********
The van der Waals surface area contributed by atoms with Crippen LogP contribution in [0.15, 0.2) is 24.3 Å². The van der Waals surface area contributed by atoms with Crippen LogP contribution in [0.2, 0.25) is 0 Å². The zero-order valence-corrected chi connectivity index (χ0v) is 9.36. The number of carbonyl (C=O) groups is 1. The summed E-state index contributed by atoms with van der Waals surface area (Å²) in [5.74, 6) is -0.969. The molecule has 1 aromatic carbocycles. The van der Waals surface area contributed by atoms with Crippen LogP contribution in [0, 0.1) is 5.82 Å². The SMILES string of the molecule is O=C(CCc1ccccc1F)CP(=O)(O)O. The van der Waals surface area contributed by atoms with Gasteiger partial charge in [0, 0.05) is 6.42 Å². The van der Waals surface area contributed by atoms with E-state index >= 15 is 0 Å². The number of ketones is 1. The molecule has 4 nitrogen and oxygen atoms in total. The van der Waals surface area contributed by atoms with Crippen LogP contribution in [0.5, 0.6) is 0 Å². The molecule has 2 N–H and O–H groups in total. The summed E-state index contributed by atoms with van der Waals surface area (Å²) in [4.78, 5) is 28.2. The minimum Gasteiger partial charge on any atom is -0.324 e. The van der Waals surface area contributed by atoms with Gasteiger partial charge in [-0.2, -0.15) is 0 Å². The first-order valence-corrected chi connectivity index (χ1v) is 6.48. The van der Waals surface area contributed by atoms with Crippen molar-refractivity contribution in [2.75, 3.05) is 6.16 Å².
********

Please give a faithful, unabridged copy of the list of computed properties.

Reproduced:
The van der Waals surface area contributed by atoms with Crippen LogP contribution in [0.15, 0.2) is 24.3 Å². The van der Waals surface area contributed by atoms with Crippen LogP contribution in [0.2, 0.25) is 0 Å². The zero-order valence-corrected chi connectivity index (χ0v) is 9.36. The number of carbonyl (C=O) groups is 1. The summed E-state index contributed by atoms with van der Waals surface area (Å²) in [5.74, 6) is -0.969. The molecule has 1 aromatic carbocycles. The van der Waals surface area contributed by atoms with Crippen LogP contribution in [0, 0.1) is 5.82 Å². The SMILES string of the molecule is O=C(CCc1ccccc1F)CP(=O)(O)O. The van der Waals surface area contributed by atoms with Gasteiger partial charge in [0, 0.05) is 6.42 Å². The van der Waals surface area contributed by atoms with E-state index >= 15 is 0 Å². The number of ketones is 1. The molecule has 4 nitrogen and oxygen atoms in total. The van der Waals surface area contributed by atoms with Crippen LogP contribution in [0.5, 0.6) is 0 Å². The molecule has 2 N–H and O–H groups in total. The summed E-state index contributed by atoms with van der Waals surface area (Å²) in [4.78, 5) is 28.2. The minimum Gasteiger partial charge on any atom is -0.324 e. The van der Waals surface area contributed by atoms with Gasteiger partial charge in [-0.2, -0.15) is 0 Å². The first-order valence-corrected chi connectivity index (χ1v) is 6.48. The van der Waals surface area contributed by atoms with Crippen molar-refractivity contribution in [2.75, 3.05) is 6.16 Å².